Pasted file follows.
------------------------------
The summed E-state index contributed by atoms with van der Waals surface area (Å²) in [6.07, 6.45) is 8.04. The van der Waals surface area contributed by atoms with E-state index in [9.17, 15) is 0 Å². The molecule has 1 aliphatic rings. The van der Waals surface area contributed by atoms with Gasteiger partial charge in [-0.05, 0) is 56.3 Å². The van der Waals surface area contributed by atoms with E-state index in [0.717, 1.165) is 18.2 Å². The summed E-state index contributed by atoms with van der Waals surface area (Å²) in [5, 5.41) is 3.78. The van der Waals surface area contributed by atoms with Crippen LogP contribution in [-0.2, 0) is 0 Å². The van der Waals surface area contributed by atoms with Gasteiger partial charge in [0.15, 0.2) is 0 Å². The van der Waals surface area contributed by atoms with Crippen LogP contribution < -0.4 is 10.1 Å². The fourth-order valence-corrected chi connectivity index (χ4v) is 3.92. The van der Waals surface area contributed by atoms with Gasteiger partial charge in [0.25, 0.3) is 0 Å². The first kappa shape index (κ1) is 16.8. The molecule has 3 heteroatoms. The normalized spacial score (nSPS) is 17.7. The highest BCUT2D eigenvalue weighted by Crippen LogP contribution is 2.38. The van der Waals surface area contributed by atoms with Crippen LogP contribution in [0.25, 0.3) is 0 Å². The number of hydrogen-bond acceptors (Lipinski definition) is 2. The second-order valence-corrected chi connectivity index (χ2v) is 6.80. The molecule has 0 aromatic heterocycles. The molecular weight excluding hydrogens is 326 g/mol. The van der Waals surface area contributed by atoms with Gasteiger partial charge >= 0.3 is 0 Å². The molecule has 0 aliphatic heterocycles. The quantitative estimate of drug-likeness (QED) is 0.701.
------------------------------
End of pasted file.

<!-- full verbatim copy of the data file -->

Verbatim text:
The summed E-state index contributed by atoms with van der Waals surface area (Å²) in [6.07, 6.45) is 8.04. The van der Waals surface area contributed by atoms with E-state index in [9.17, 15) is 0 Å². The molecule has 1 aliphatic rings. The van der Waals surface area contributed by atoms with Gasteiger partial charge in [-0.05, 0) is 56.3 Å². The van der Waals surface area contributed by atoms with E-state index in [0.717, 1.165) is 18.2 Å². The summed E-state index contributed by atoms with van der Waals surface area (Å²) in [5, 5.41) is 3.78. The van der Waals surface area contributed by atoms with Crippen LogP contribution in [-0.2, 0) is 0 Å². The van der Waals surface area contributed by atoms with Gasteiger partial charge in [0.15, 0.2) is 0 Å². The van der Waals surface area contributed by atoms with Crippen LogP contribution < -0.4 is 10.1 Å². The fourth-order valence-corrected chi connectivity index (χ4v) is 3.92. The van der Waals surface area contributed by atoms with Gasteiger partial charge in [0.25, 0.3) is 0 Å². The first kappa shape index (κ1) is 16.8. The molecule has 3 heteroatoms. The normalized spacial score (nSPS) is 17.7. The highest BCUT2D eigenvalue weighted by Crippen LogP contribution is 2.38. The van der Waals surface area contributed by atoms with Crippen LogP contribution in [0.25, 0.3) is 0 Å². The number of hydrogen-bond acceptors (Lipinski definition) is 2. The second-order valence-corrected chi connectivity index (χ2v) is 6.80. The molecule has 0 aromatic heterocycles. The molecular weight excluding hydrogens is 326 g/mol. The van der Waals surface area contributed by atoms with Gasteiger partial charge >= 0.3 is 0 Å². The molecule has 0 aliphatic heterocycles. The quantitative estimate of drug-likeness (QED) is 0.701.